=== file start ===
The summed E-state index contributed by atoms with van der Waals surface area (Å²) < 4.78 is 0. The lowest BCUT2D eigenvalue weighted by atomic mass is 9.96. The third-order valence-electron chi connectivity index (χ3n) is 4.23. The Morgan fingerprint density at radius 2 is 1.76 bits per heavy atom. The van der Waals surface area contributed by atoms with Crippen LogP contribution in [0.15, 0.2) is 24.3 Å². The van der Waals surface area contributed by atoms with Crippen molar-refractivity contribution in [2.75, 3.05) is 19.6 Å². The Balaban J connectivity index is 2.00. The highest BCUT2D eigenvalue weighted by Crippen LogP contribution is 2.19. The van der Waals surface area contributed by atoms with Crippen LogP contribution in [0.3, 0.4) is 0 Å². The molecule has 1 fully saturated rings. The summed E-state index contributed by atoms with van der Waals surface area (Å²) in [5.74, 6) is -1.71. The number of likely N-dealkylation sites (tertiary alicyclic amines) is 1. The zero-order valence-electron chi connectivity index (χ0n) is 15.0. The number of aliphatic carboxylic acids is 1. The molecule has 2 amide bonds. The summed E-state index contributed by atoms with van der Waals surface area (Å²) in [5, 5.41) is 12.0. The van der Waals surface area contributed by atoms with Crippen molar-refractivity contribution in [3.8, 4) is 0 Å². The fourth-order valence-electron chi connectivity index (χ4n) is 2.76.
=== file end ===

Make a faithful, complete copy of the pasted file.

The summed E-state index contributed by atoms with van der Waals surface area (Å²) < 4.78 is 0. The lowest BCUT2D eigenvalue weighted by atomic mass is 9.96. The third-order valence-electron chi connectivity index (χ3n) is 4.23. The Morgan fingerprint density at radius 2 is 1.76 bits per heavy atom. The van der Waals surface area contributed by atoms with Crippen LogP contribution in [0.15, 0.2) is 24.3 Å². The van der Waals surface area contributed by atoms with Crippen molar-refractivity contribution in [2.75, 3.05) is 19.6 Å². The Balaban J connectivity index is 2.00. The highest BCUT2D eigenvalue weighted by Crippen LogP contribution is 2.19. The van der Waals surface area contributed by atoms with Crippen LogP contribution in [0.3, 0.4) is 0 Å². The molecule has 1 fully saturated rings. The summed E-state index contributed by atoms with van der Waals surface area (Å²) in [5.74, 6) is -1.71. The number of likely N-dealkylation sites (tertiary alicyclic amines) is 1. The zero-order valence-electron chi connectivity index (χ0n) is 15.0. The number of aliphatic carboxylic acids is 1. The molecule has 2 amide bonds. The summed E-state index contributed by atoms with van der Waals surface area (Å²) in [5, 5.41) is 12.0. The van der Waals surface area contributed by atoms with Crippen molar-refractivity contribution in [3.8, 4) is 0 Å². The fourth-order valence-electron chi connectivity index (χ4n) is 2.76.